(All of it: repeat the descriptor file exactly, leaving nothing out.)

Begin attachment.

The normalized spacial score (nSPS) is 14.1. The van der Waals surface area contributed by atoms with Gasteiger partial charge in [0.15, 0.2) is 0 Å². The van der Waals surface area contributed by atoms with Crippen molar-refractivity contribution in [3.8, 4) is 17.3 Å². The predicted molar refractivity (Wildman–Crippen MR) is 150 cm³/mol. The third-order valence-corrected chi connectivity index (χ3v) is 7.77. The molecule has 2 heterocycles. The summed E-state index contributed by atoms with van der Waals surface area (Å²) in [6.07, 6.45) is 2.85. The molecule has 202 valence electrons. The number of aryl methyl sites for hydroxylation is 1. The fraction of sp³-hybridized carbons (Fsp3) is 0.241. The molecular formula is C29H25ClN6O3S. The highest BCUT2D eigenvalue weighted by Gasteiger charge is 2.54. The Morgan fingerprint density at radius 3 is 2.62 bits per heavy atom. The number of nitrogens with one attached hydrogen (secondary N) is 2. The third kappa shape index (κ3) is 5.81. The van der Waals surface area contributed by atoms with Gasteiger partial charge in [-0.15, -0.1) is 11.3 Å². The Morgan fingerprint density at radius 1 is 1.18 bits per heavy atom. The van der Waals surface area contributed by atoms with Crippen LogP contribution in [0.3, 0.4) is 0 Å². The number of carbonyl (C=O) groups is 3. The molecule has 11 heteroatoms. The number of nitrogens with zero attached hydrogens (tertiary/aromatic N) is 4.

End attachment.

The normalized spacial score (nSPS) is 14.1. The van der Waals surface area contributed by atoms with Gasteiger partial charge in [0.15, 0.2) is 0 Å². The van der Waals surface area contributed by atoms with Crippen molar-refractivity contribution in [3.8, 4) is 17.3 Å². The predicted molar refractivity (Wildman–Crippen MR) is 150 cm³/mol. The third-order valence-corrected chi connectivity index (χ3v) is 7.77. The molecule has 2 heterocycles. The summed E-state index contributed by atoms with van der Waals surface area (Å²) in [6.07, 6.45) is 2.85. The molecule has 202 valence electrons. The number of aryl methyl sites for hydroxylation is 1. The fraction of sp³-hybridized carbons (Fsp3) is 0.241. The molecular formula is C29H25ClN6O3S. The highest BCUT2D eigenvalue weighted by Gasteiger charge is 2.54. The Morgan fingerprint density at radius 3 is 2.62 bits per heavy atom. The number of nitrogens with one attached hydrogen (secondary N) is 2. The third kappa shape index (κ3) is 5.81. The van der Waals surface area contributed by atoms with Gasteiger partial charge in [-0.15, -0.1) is 11.3 Å². The Morgan fingerprint density at radius 1 is 1.18 bits per heavy atom. The van der Waals surface area contributed by atoms with Crippen LogP contribution in [0.3, 0.4) is 0 Å². The number of carbonyl (C=O) groups is 3. The molecule has 11 heteroatoms. The number of nitrogens with zero attached hydrogens (tertiary/aromatic N) is 4.